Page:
In the very first parliament, what is now this parish sent no fewer than six men to Westminster. Nowadays, we have to make do with two: Shoreham has Tim Loughton, and Steyning has Nick Herbert. And, as you would expect, these two MPs are very different, not least on the forthcoming debate about so-called 'gay marriage'. I understand that Nick Herbert is in fact in a civil partnership.
Tim Loughton was kind enough to write us a letter a few days ago, which I distributed to all the parishioners in Shoreham, and offered copies to those in Steyning. I asked him whether I could post it here, and he kindly agreed.
I thought it might be helpful if I wrote an open letter to you and your congregation about the forthcoming Parliamentary vote on proposals for 'gay marriage.' This is a subject which I know to be of particular interest to my churchgoing constituents many hundreds of whom have already written to me individually. Please use or distribute this letter as you best see fit, which is based on my views which have been publicised on my own website for some time.
It is particularly gratifying to see the personal testimonies that many constituents have written to impress upon me why they take a particular viewpoint, rather than having simply forwarded on a pre-prepared text. That is all the more appropriate because the issue of 'gay marriage' should be a matter of personal conscience, rather than of party political line or institutionalised agenda. The Prime Minister has clearly set out his reasons for being in favour of 'gay marriage' and I respect his right to do so. But, I particulaily respect his acknowledgement that this should be a matter of personal beliefs and that Conservatíve MPs at least will be free to make up their own minds.
As such, I have to say that my instinct has for some time now been not to support these proposals and, as it stands, I intend to vote against measures to legalise gay marriage. It is likely that this opportunity will first come before the House of Commons on February 5th though that is subject to change. However, it is right that we should take soundings from our constituents on this sensitive issue and I certainly welcome your representations, as I will any other constituent with whatever viewpoint.
In coming to this view, it in no way diminishes my passionate support for sexual equality and that everyone of whatever sexuality should have equal opportunities and rights in our society. That is why I enthusiastically supported the creation of civil partnerships which put gay couples on an absolute equal footing with heterosexual couples in the eyes of the law. I believe that was, and remains, the right thing to do although some people may still take a different view. What has particularly annoyed me in this whole debate, is the tendency for certain elements of the lobby in favour of 'gay marriage', instantly to caricature anyone who is against, as homophobic. That is grossly unfair, misleading and does nothing to promote their case, let alone a grown-up debate about what is a very sensitive and personal subject. In my case, certainly nothing could be further from the truth and previously as Minister for Children & Young People I particularly valued the work I did with LGBT young people and community groups.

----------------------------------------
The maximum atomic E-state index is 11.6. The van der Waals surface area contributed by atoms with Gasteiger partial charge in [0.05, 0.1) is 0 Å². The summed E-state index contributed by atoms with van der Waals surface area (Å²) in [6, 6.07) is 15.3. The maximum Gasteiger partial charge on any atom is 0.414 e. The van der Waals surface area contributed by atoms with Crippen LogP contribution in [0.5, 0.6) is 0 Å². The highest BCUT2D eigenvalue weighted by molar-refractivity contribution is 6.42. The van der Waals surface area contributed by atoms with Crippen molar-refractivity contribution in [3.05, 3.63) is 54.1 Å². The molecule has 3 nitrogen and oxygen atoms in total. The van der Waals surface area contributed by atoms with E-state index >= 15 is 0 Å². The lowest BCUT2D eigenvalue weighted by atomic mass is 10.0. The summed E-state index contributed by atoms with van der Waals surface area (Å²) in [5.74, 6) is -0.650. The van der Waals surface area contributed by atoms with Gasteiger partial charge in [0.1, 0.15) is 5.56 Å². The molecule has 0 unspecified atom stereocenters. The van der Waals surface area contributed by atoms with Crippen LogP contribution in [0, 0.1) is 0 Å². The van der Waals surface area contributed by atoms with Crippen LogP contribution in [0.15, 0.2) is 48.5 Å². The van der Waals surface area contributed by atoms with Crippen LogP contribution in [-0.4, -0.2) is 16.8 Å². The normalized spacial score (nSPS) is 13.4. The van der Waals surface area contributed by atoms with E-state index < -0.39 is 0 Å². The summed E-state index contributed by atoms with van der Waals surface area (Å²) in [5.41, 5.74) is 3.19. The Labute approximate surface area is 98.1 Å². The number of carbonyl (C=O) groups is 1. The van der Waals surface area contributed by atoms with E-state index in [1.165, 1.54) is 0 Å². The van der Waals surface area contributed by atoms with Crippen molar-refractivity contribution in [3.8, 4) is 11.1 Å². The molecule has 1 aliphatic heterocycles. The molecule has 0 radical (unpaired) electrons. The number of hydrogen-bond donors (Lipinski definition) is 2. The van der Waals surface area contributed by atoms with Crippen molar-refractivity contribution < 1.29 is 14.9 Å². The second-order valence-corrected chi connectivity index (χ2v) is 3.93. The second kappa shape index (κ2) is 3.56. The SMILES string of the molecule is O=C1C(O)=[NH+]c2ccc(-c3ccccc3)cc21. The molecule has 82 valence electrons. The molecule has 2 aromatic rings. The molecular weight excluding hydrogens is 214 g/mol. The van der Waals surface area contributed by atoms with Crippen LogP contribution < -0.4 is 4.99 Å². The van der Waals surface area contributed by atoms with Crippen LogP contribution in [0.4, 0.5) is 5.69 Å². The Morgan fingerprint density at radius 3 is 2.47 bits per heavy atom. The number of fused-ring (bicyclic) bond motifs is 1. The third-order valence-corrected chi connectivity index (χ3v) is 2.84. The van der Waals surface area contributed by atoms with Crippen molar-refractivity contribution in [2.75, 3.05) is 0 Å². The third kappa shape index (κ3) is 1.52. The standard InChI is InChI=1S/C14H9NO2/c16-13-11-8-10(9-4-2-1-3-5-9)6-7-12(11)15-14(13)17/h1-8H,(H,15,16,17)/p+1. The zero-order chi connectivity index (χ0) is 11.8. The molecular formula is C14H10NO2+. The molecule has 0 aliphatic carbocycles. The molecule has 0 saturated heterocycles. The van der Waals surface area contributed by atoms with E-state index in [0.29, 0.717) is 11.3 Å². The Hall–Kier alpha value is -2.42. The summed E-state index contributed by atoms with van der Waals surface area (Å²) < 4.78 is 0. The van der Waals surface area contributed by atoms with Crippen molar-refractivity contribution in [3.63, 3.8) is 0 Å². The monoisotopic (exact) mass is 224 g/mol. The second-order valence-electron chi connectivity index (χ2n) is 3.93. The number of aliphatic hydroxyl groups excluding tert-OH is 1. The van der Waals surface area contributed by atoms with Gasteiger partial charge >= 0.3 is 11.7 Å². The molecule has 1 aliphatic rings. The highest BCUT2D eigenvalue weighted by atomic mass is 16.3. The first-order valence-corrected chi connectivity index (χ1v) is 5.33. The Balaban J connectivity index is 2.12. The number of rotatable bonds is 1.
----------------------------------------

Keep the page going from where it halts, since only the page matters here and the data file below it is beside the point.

From my personal perspectíve, when I entered into a Church of England marriage with my wife 20 years ago 'ast July, and with my father presiding as the local rector, it was a
tremendously special and solemn occasion. It was characterised by the part of the Church of England marriage service which defines marriage as:
'a gift of God in creation through which husband and wife may know the grace of God. It is given as the foundation of family life in which children are born and nurtured.'
I hope you will see, therefore, why it ís diffícult for me to accept that the solemnity of marriage as a religious institution can be anything other than between a man and a woman, and particularly where all the rights and responsibilities of marriage are now available to non-heterosexual couples through civil partnerships. I do not see why we need to change the law and I also do not see why we need to change the law at this time when there are so many other important matters for the Government to be addressing, not least on the need to restore our economic fortunes.
I am also concerned that despite assurances given by the Government that the change in the law proposed will not be the end of the story. Given recent rulings in the European Court of Human Rights regarding the wearing of religious symbols and the sacking of those who feel unable to counsel same sex couples on matters of 'conscientious objection', I cannot believe that the law will not be challenged there and the prerogative of churches to be exempted will be undermined. There are also many practical considerations around how 'gay marriages' can be annulled and what will be the obligations of churches renting out church property etc. All in all this is a move which I believe will become a legal minefield.
However, my position, which has not been taken lightly, does not preclude me from listening closely to the many different representations that I am sure will continue to be made to me. I therefore welcome any questions or comments from constituents through the normal channels which can be found on my website and this will certainly help better to inform my contributions to the Parliamentary scrutiny of the legislation.
Thank you for passing on the contents of this letter and I am particularly grateful for the many people who have already offered their prayers for my deliberations in this issue.